A special legislative task force has targeted construction of a cellular tower and an alcohol treatment-and-detox center as key objectives in meeting the emergency needs stemming from the long history of alcohol sales to Native Americans in Whiteclay.
Also on its priority list is construction of a Whiteclay memorial intended to “ensure that future generations never forget the suffering perpetrated on the Oglala Lakota people at Whiteclay.”
The four liquor stores that had been located in Whiteclay, within walking distance of the Pine Ridge Reservation in South Dakota, sold 3.5 million cans of beer and high-alcohol malt liquor annually before they were closed earlier this year.
In April, the Nebraska Liquor Control Commission voted to deny extension of liquor licenses to the four establishments.
A legislative task force comprised of Sens. Tom Brewer of Gordon, Patty Pansing Brooks of Lincoln, Brett Lindstrom of Omaha, Mark Kolterman of Seward and Tony Vargas of Omaha was created at about the same time to assess the public health implications resulting from that history of voluminous alcohol sales.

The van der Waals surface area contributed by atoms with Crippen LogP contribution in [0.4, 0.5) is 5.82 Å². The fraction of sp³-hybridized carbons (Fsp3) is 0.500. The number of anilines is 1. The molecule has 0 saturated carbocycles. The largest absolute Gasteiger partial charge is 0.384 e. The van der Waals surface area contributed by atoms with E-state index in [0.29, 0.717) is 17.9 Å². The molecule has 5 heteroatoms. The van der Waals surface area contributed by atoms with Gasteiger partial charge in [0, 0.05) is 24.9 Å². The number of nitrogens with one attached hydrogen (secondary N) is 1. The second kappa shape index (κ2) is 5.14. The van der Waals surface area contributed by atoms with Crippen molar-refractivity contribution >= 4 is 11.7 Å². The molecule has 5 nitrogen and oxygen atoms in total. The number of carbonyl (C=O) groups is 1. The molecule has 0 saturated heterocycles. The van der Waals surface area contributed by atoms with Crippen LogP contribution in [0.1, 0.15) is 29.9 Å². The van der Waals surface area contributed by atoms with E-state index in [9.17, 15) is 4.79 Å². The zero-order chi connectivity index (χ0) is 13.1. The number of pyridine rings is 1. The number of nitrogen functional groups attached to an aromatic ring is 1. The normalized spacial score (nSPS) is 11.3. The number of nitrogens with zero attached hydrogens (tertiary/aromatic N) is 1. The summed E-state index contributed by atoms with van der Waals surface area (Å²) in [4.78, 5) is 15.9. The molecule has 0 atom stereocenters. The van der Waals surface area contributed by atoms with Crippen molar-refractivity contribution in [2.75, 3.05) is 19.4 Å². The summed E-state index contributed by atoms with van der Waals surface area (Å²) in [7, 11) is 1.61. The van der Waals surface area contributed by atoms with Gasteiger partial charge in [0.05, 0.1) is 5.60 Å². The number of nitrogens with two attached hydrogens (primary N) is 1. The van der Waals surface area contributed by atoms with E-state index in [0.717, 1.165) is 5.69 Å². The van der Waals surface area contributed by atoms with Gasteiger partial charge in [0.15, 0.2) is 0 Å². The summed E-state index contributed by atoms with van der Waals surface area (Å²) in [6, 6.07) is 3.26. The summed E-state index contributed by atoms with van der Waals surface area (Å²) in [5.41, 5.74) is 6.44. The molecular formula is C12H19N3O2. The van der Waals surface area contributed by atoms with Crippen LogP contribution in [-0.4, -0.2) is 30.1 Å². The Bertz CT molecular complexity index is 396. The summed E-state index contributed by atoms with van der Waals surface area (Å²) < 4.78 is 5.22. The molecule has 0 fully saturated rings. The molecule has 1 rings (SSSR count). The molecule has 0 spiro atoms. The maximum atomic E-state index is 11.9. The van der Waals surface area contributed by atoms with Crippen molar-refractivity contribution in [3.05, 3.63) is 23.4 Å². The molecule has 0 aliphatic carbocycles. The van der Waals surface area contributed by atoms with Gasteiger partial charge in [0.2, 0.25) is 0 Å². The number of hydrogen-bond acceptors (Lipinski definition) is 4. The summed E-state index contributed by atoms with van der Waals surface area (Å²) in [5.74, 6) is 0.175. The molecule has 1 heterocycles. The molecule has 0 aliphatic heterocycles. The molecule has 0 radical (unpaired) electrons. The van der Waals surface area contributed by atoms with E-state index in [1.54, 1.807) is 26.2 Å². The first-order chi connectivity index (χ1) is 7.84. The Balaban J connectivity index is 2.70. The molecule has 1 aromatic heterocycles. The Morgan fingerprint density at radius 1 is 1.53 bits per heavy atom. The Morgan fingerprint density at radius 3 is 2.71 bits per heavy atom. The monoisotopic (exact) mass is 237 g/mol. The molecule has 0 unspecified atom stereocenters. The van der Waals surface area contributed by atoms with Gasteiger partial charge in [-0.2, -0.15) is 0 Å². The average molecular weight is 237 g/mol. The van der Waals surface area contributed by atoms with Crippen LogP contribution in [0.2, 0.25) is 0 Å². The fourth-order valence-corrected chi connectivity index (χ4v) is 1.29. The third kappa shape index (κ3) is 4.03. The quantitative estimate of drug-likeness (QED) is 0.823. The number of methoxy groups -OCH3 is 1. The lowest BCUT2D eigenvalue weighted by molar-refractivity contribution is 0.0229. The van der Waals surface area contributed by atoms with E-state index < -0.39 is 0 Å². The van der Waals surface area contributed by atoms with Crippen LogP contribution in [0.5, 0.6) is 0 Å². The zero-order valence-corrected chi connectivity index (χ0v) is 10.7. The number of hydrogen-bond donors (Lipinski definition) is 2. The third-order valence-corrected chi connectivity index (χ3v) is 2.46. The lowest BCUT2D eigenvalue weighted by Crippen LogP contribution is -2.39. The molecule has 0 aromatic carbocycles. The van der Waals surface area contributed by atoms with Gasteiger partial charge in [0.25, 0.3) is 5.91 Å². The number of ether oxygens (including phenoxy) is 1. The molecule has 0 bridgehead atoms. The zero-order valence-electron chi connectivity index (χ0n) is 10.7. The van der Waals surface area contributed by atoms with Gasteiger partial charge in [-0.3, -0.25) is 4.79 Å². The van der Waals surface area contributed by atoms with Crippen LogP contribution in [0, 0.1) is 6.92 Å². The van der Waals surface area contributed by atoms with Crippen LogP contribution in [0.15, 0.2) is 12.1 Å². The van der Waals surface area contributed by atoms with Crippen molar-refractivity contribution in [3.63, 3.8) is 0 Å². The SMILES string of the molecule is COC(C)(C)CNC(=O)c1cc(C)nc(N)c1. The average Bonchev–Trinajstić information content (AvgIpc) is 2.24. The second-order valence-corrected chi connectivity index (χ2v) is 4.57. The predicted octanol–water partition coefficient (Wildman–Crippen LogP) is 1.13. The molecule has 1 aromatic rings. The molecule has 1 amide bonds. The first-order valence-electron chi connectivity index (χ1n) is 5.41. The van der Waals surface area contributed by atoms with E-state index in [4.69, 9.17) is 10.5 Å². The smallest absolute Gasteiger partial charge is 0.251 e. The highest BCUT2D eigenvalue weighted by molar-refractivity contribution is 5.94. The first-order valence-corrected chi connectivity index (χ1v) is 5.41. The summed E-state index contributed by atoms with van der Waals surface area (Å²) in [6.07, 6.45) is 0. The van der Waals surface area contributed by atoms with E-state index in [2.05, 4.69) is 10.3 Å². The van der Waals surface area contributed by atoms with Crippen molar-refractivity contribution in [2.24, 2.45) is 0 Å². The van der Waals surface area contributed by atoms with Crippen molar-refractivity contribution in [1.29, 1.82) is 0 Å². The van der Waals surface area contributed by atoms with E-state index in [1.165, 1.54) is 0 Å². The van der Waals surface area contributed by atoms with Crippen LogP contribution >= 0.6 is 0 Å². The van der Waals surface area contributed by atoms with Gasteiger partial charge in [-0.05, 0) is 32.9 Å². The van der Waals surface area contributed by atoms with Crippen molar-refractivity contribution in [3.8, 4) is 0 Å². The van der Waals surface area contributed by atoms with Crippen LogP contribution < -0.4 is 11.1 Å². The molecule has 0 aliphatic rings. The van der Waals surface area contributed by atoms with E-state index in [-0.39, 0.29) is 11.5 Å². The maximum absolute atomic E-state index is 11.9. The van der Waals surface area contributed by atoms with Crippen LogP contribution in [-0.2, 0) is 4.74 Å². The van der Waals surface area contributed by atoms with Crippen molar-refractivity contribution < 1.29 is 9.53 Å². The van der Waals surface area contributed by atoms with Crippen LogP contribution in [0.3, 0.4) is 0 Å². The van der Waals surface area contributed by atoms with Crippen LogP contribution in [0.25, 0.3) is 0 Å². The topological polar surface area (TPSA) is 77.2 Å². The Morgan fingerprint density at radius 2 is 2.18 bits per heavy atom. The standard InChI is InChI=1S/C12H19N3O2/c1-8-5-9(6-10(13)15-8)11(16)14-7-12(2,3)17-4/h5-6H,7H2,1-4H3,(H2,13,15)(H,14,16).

“Nebraska’s actions and inactions in Whiteclay have had devastating consequences for the people on the Pine Ridge Reservation, which linger to this day,” the committee stated in a report released Wednesday.
While alcohol is banned on the reservation, more than one in four babies born there suffers from fetal alcohol syndrome, the committee stated, while noting that other studies have pegged the alcoholism rate as high as 80 percent and pointing to high percentages of infant mortality and teen suicide.
Construction of a cellular tower in or near Whiteclay would “greatly enhance public safety in the region, help facilitate distance learning and give individuals access to telehealth services,” the committee noted. The tower would replace one that was recently destroyed.
A treatment-and-detox center in the Whiteclay area is a high priority, the senators said, and the task force pledged to work with the Oglala Lakota Nation, local officials, nonprofits and others to achieve that goal.
“One possible idea is a treatment center being located somewhere on certain tribal land that crosses the South Dakota border and sits to the west of Whiteclay within the boundaries of the State of Nebraska,” the committee said.
Those will be among the goals that the task force will prioritize in 2018, the report stated.
In addition, the senators said, they will continue to work with Natives and local Nebraska officials to spur economic development in the region.